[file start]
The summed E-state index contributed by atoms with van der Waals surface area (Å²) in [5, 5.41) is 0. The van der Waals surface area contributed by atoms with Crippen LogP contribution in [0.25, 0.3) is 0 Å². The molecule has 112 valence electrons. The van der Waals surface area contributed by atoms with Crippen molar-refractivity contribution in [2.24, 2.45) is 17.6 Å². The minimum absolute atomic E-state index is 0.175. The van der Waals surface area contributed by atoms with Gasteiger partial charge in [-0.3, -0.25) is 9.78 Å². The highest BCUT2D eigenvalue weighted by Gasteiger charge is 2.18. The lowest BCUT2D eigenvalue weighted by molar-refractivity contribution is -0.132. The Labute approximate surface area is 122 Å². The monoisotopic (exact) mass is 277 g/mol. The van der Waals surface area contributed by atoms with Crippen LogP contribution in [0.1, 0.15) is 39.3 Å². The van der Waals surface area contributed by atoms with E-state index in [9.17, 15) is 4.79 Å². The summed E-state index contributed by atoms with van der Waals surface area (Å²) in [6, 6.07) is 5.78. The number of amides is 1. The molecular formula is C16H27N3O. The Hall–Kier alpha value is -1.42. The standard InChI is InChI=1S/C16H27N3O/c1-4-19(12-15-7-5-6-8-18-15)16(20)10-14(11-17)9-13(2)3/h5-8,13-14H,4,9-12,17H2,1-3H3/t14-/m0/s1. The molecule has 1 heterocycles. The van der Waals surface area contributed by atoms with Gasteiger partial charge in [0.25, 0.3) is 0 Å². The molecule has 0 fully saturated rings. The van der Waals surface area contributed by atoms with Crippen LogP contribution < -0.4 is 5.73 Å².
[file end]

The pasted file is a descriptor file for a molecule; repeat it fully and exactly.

The summed E-state index contributed by atoms with van der Waals surface area (Å²) in [5, 5.41) is 0. The van der Waals surface area contributed by atoms with Crippen LogP contribution in [0.25, 0.3) is 0 Å². The molecule has 112 valence electrons. The van der Waals surface area contributed by atoms with Crippen molar-refractivity contribution in [2.24, 2.45) is 17.6 Å². The minimum absolute atomic E-state index is 0.175. The van der Waals surface area contributed by atoms with Gasteiger partial charge in [-0.3, -0.25) is 9.78 Å². The highest BCUT2D eigenvalue weighted by Gasteiger charge is 2.18. The lowest BCUT2D eigenvalue weighted by molar-refractivity contribution is -0.132. The Labute approximate surface area is 122 Å². The monoisotopic (exact) mass is 277 g/mol. The van der Waals surface area contributed by atoms with Crippen LogP contribution in [0.1, 0.15) is 39.3 Å². The van der Waals surface area contributed by atoms with E-state index in [9.17, 15) is 4.79 Å². The summed E-state index contributed by atoms with van der Waals surface area (Å²) in [6, 6.07) is 5.78. The number of amides is 1. The molecular formula is C16H27N3O. The Hall–Kier alpha value is -1.42. The standard InChI is InChI=1S/C16H27N3O/c1-4-19(12-15-7-5-6-8-18-15)16(20)10-14(11-17)9-13(2)3/h5-8,13-14H,4,9-12,17H2,1-3H3/t14-/m0/s1. The molecule has 1 heterocycles. The van der Waals surface area contributed by atoms with Gasteiger partial charge in [0.25, 0.3) is 0 Å². The molecule has 0 fully saturated rings. The van der Waals surface area contributed by atoms with Crippen LogP contribution < -0.4 is 5.73 Å².